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Primary effusion lymphoma

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Title: Primary effusion lymphoma  
Author: World Heritage Encyclopedia
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Subject: International Classification of Diseases for Oncology, BCP-1 cells, VG-1, Pel, Kaposi's sarcoma-associated herpesvirus
Collection: Epstein–barr Virus-Associated Diseases, Infectious Causes of Cancer, Lymphoma
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Primary effusion lymphoma

Primary effusion lymphoma
Classification and external resources
Specialty Hematology and oncology
ICD-O M9678/3
DiseasesDB 33904
MeSH D054685

Primary effusion lymphoma (PEL) is a B-cell lymphoma, presenting with a malignant effusion without a tumor mass.[1][2]:879-881

Contents

  • Causes 1
  • Presentation 2
  • History 3
  • Prognosis 4
  • See also 5
  • References 6

Causes

PEL most commonly arises in patients with underlying immunodeficiency, such as AIDS.[3][4] PEL is caused by Kaposi's sarcoma-associated herpesvirus (KSHV), also known as human herpesvirus 8 (HHV-8).[5][6] In most cases, the lymphoma cells are also infected with Epstein Barr virus (EBV).[7]

The condition can exist in the absence of HHV-8 and HIV, though this is rare.[8]

Presentation

PEL is unusual in that the majority of cases arise in body cavities, such as the pleural space or the pericardium; another name for PEL is "body cavity lymphoma".

The immunophenotype : CD45+ (95%), CD20-, CD79a-, PAX5-, CD30+, CD38+, CD138+ and EMA+.[2]:879-881 Staining the nucleus for HHV-8 LANA may be helpful.[2]:879-881

History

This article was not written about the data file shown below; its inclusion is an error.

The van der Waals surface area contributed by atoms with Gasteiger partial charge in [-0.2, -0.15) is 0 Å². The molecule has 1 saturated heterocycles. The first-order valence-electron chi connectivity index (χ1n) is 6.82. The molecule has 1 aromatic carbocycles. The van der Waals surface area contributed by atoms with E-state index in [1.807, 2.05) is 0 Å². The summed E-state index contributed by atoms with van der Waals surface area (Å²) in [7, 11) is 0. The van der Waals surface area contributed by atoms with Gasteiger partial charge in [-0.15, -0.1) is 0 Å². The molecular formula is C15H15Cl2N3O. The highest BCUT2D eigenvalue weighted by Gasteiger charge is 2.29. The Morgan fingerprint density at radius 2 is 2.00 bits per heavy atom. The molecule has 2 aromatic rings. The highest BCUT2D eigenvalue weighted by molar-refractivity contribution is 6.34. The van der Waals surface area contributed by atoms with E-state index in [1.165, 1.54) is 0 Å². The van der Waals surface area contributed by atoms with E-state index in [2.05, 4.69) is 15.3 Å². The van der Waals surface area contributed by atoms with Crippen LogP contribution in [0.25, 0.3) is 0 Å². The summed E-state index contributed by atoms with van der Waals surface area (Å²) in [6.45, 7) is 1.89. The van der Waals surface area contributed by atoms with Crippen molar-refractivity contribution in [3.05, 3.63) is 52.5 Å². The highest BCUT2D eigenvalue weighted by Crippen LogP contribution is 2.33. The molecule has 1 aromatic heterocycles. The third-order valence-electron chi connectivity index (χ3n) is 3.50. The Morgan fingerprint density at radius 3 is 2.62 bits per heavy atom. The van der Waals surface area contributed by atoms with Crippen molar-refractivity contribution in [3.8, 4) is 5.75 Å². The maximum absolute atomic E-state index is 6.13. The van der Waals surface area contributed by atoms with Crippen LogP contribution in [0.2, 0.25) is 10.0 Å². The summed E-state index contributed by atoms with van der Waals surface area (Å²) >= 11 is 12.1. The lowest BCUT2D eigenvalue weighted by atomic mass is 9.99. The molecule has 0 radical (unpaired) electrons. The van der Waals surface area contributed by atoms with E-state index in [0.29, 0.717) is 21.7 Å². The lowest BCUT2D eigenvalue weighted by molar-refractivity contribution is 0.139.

It was recognized as a unique type of lymphoma only after the discovery of KSHV in 1994.

Prognosis

It is generally resistant to cancer chemotherapy drugs that are active against other lymphomas, and carries a poor prognosis.[9]

Sirolimus has been proposed as a treatment option.[10]

See also

References

  1. ^ Swerdlow, Steven H.; International Agency for Research on Cancer; World Health Organization (2008). WHO classification of tumours of haematopoietic and lymphoid tissues. World Health Organization classification of tumours 2 (4th ed.). International Agency for Research on Cancer.  
  2. ^ a b c Jaffe, ES; Harris NL, Vardiman JW, Campo E, Arber, DA. (2011). Hematopathology (1st ed.). Elsevier Saunders.  
  3. ^ Boshoff C, Weiss R (May 2002). "AIDS-related malignancies". Nat. Rev. Cancer 2 (5): 373–82.  
  4. ^ Yarchoan R, Tosato G, Little RF (August 2005). "Therapy insight: AIDS-related malignancies--the influence of antiviral therapy on pathogenesis and management". Nat Clin Pract Oncol 2 (8): 406–15; quiz 423.  
  5. ^ Cesarman E, Chang Y, Moore PS, Said JW, Knowles DM (May 1995). "Kaposi's sarcoma-associated herpesvirus-like DNA sequences in AIDS-related body-cavity-based lymphomas". N. Engl. J. Med. 332 (18): 1186–91.  
  6. ^ Staudt MR, Kanan Y, Jeong JH, Papin JF, Hines-Boykin R, Dittmer DP (July 2004). "The tumor microenvironment controls primary effusion lymphoma growth in vivo". Cancer Res. 64 (14): 4790–9.  
  7. ^ Fan W, Bubman D, Chadburn A, Harrington WJ, Cesarman E, Knowles DM (January 2005). "Distinct subsets of primary effusion lymphoma can be identified based on their cellular gene expression profile and viral association". J. Virol. 79 (2): 1244–51.  
  8. ^ Youngster I, Vaisben E, Cohen H, Nassar F (January 2006). "An unusual cause of pleural effusion". Age Ageing 35 (1): 94–6.  
  9. ^ Chen YB, Rahemtullah A, Hochberg E (May 2007). "Primary effusion lymphoma". Oncologist 12 (5): 569–76.  
  10. ^ Sin SH, Roy D, Wang L, et al. (March 2007). "Rapamycin is efficacious against primary effusion lymphoma (PEL) cell lines in vivo by inhibiting autocrine signaling". Blood 109 (5): 2165–73.  
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